Create allow and deny lists based on IP addresses

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1.0.0 2020-07-22 11:32 UTC

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Last update: 2024-03-22 19:18:45 UTC


This module provides the capability for administrators to define IP allow and deny lists, colloquially known as IP whitelist and blacklists.


composer require madmatt/silverstripe-iplists
vendor/bin/sake dev/build flush=1

Visit /admin/iplists to define the allow and deny lists that you want.

When not to use this module

It's important to spell out when it's not a good idea to use this module. Specifically, it is not recommended to use this module to block IP addresses that are performing denial of service attacks on your website. This module hooks into Silverstripe CMS, meaning that the whole CMS and framework must boot before checking whether the IP address is allowed to access the website or not (so the website does 70% of the work it would do anyway). A much better way to block these attackers is to use a web application firewall such as Cloudflare, and block the offending IPs from accessing the entire website there.


By default, this module does not do anything beyond adding a new middleware into every request. This middleware does nothing on CLI. To have this module be useful, you need to configure one or more IP lists. Each IP list can contain multiple URI location rules, as well as both allow and deny rules to determine who can access the URI location rules you specify.

You can configure lists in two different ways: in the CMS, and with developer-controlled YML files.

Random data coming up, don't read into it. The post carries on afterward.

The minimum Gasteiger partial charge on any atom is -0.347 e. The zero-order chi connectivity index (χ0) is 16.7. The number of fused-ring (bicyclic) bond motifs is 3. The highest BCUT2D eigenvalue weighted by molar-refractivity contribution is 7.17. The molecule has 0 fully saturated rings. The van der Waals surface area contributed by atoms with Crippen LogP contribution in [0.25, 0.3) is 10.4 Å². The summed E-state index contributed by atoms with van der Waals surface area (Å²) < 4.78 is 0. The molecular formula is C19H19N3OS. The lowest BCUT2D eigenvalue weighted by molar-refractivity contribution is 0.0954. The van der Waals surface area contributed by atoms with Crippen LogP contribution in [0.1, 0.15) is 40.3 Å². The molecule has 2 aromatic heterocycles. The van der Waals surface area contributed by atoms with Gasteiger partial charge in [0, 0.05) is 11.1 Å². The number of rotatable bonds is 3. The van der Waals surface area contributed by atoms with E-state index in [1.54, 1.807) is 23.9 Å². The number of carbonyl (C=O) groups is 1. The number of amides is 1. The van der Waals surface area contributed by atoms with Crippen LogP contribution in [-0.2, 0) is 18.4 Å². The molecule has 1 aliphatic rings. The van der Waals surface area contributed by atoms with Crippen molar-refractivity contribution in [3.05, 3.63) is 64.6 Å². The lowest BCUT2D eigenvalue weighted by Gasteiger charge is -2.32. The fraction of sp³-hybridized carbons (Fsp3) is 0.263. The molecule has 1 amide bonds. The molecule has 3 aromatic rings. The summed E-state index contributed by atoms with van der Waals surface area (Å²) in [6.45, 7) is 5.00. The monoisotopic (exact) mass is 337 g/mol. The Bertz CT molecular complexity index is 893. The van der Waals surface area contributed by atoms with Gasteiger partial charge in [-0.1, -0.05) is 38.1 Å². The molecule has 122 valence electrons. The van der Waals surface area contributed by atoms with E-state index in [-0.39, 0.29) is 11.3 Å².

CMS configuration

IP lists can be managed in the CMS. As long as you're logged in as an ADMIN, you'll see an 'IP Lists' menu item, where you can create IP lists, add IPs to it, and configure them as needed.

We recommend setting up an IP allowlist for /admin and /Security (if you don't need to allow the general public to login for anything) to ensure your CMS access is protected.

YML configuration

Note: YML configuration is not implemented yet. Use CMS configuration for now. This configuration API is likely to change, please don't trust the below.

The intention with YML configuration is that these IP addresses are never (or 'very rarely') expected to change. For example, add the IP address of your office VPN here, but don't add your home IP - use the CMS interface for this so you can change it easily later.

The below YML config fragment will (eventually) allow and access to login and view the SilverStripe CMS, and will deny from viewing the website at all (despite the IP being in the allow list for the CMS,

      - /admin
      - /Security
      - /

Why 'allow' and 'deny' instead of 'whitelist' and 'blacklist'?

  1. Allow and Deny are more accurate terms than white and black.
  2. Allow and Deny aren't racist terms.

See also:

  1. Dan Williams' patch on the Linux Kernel Mailing List
  2. Google Developer documentation style guide
  3. Vince Cabansag - Creating inclusive naming conventions in technology
  4. André Staltz on Twitter
  5. David Heinemeier Hansson & Rails codebase